Mental Health Beneath the Surface

You’ve heard us talk about mental health, mental health awareness, and the stigma surrounding it; however, there is still so much to uncover on this subject. In light of Mental Health Awareness Month being right around the corner, we wanted to talk all about it!

Firstly, let’s start by distinguishing mental health and mental illness. These are two terms that can be easily confused for some people so it’s important to make the distinction. Everyone has mental health, but not everyone has a mental illness. Mental health is something that we all need to manage, just like our physical health. Mental illness remains much more complicated than that.

To break it down even more, mental health can be anything that pertains to your emotional, mental, and psychological wellbeing. Your overall mood, stress, anxiety levels, trauma, among many others, can impact your overall mental health. Everyone’s minds are wired differently; therefore, everyone’s mental health will look different. What is taking a significant toll on the mental health of one person, may leave another person completely unaffected. Additionally, mental health can change at any given time depending on the circumstances, physical changes, etc. The good news is that mental health can often be manageable and maintained similar to ways we maintain our physical health. This is why we always encourage self-care and provide tips you can use to better manage your mental health.

When dealing with mental illness, this is when someone’s mind cannot function properly to maintain optimal mental health and makes it difficult for one to manage it. Mental illness can come from a variety of sources and the sources are different for everyone. Some mental illnesses come from genetic or biological predispositions, trauma that alters the brain, and unforeseeable life events, even physical health conditions can alter one’s mental health. It is important to acknowledge that mental illness is no different than a physical illness. This is something we must recognize and emphasize to combat the stigma surrounding mental illness. If someone has a mental illness, it does not mean there is something wrong with them. One cannot control whether they develop a mental illness and mental illnesses can present themselves even when a person does everything they can to manage their mental health. It often stems from a chemical or physiological imbalance that is out of one’s own control.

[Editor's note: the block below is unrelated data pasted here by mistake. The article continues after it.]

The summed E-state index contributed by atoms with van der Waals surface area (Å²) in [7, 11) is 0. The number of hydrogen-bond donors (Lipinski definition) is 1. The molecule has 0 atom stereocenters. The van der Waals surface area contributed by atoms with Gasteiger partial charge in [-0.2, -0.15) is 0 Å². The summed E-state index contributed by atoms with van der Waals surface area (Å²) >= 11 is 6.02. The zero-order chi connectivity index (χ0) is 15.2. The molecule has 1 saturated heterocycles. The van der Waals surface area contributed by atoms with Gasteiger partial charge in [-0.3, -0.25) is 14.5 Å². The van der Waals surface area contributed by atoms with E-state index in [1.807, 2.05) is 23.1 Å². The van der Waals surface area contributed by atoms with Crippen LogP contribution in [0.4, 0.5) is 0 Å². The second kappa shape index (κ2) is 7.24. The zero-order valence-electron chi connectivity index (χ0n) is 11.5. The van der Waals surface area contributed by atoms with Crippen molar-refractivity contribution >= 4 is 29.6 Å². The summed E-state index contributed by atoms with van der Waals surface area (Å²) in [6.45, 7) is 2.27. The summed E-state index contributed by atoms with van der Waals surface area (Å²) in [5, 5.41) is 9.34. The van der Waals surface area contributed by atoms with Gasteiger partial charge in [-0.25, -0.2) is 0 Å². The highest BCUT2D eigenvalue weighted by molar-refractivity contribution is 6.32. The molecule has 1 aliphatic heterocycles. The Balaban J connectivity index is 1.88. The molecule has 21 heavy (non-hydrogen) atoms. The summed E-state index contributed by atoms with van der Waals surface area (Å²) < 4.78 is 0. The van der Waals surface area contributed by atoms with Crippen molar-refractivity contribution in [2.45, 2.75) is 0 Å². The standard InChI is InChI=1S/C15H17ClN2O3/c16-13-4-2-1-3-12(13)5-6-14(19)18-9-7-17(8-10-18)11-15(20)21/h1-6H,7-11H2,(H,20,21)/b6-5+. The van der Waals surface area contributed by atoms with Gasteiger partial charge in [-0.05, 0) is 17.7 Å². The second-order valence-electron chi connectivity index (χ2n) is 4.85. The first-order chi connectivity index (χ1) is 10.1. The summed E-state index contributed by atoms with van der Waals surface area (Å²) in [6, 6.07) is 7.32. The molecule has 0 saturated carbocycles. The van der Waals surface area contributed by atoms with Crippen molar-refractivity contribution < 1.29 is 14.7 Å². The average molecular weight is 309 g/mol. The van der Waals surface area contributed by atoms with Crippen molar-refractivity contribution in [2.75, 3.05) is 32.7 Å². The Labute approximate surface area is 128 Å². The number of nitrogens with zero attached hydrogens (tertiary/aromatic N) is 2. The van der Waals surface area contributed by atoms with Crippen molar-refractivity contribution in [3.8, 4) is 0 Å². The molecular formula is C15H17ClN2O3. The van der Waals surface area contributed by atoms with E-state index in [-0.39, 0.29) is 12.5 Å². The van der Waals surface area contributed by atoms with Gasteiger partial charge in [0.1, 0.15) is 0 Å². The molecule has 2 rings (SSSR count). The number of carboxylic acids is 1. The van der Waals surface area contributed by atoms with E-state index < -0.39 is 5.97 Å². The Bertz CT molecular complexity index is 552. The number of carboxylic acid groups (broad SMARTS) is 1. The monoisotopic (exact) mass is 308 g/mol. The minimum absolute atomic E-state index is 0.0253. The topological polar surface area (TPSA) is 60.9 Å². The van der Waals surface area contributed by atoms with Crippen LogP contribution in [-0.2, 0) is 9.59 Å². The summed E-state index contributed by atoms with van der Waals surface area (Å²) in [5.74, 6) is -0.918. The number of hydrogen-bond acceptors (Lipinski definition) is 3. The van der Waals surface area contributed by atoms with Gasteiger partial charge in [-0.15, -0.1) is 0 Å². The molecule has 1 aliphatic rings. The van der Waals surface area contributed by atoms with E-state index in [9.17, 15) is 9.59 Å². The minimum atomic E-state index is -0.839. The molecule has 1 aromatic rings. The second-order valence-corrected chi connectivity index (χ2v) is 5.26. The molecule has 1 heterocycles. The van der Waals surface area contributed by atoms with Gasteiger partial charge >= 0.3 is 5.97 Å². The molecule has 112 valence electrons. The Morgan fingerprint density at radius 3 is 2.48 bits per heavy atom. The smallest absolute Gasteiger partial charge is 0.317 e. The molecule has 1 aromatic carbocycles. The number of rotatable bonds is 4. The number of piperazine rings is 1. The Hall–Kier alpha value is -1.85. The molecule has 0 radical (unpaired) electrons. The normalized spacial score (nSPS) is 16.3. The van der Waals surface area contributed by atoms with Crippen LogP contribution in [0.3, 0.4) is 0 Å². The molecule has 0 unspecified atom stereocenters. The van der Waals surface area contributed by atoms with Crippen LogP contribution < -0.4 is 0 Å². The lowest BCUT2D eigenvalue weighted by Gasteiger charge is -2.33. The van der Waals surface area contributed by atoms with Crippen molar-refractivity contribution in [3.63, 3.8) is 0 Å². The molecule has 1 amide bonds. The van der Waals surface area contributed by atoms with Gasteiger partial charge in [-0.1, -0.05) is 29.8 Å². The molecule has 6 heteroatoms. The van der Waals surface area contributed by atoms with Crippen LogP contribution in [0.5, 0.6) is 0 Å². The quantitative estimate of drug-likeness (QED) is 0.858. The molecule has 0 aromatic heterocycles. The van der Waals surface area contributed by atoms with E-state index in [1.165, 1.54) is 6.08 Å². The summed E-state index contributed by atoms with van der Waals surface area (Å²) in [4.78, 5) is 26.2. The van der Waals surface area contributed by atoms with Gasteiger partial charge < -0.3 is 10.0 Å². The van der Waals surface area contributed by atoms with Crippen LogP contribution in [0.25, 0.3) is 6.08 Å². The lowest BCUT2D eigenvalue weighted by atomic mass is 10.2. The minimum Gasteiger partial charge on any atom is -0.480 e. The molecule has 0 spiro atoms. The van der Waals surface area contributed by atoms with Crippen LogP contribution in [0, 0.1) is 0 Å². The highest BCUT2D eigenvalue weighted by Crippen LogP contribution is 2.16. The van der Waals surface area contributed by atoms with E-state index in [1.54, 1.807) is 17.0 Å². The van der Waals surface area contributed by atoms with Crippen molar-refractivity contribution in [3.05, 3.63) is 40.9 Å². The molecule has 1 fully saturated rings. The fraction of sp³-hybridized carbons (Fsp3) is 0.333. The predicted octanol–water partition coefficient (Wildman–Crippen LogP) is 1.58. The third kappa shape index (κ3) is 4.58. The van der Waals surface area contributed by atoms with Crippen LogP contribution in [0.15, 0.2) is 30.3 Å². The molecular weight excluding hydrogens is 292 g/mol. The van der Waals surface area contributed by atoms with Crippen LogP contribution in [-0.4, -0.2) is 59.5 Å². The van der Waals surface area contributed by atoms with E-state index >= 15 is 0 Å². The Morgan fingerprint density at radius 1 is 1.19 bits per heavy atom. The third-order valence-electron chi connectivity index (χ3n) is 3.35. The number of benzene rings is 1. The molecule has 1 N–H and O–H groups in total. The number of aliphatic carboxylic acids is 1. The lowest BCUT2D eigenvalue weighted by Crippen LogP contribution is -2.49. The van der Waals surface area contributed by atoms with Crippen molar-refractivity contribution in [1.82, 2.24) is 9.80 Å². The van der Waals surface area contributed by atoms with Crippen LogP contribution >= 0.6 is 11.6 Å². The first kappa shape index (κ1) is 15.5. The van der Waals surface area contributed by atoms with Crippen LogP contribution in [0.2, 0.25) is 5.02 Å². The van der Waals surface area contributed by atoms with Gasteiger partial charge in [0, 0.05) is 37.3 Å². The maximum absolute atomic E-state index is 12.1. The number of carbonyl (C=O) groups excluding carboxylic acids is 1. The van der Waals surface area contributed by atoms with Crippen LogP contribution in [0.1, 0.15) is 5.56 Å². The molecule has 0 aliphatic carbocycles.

If you are struggling to manage your mental health or a mental illness, check out our blog post here for tips you can use to help practice self-care daily. Do not be afraid to talk about it and seek help when needed. Don’t forget to listen to what your mind and body needs. It’s okay to take a break and take time for yourself; in fact, it is essential for good mental health.

If you know someone who might be struggling, here are some tips you can use to help support them:

· Take time to listen. More often than not, people struggling just want and need to feel heard. It’s not about having the right words or the best advice, but just being there to offer a supportive listening ear.

· Help them find resources. It can be hard to seek help for mental health on your own. People may need someone to help them find the resources they need or encourage them to seek them out.

· Don’t judge. Remember that everyone has a story. You never know what someone is going through, so be sure to avoid judgement when someone is talking to you about their struggles.

· Refrain from negative advice. Sometimes it can be tempting to say things like “just get over it” or “it’ll get better”, “be positive”, “let it go”. Many times people may be well-intentioned in these comments, but more often than not, it can actually be quite hurtful. When it comes to mental health, it’s not always that easy.

· Check in daily. Sometimes a simple “how are you?” or “are you okay?” are what people need to hear the most when they are struggling. They may not always come to you first and may be waiting for someone to reach out, so just sending that quick text or making that quick call can be really helpful.

Be sure to share this article to help us spread awareness about mental health, not just during mental health month, but all year round because mental health matters!

Finally, if you’re searching for alternative options for mental health treatment for conditions such as PTSD, major depressive disorder, OCD, schizophrenia, etc., we’re here for you and may be able to help! Don’t hesitate to reach out at 610-891-7200. Your mental health is our priority.

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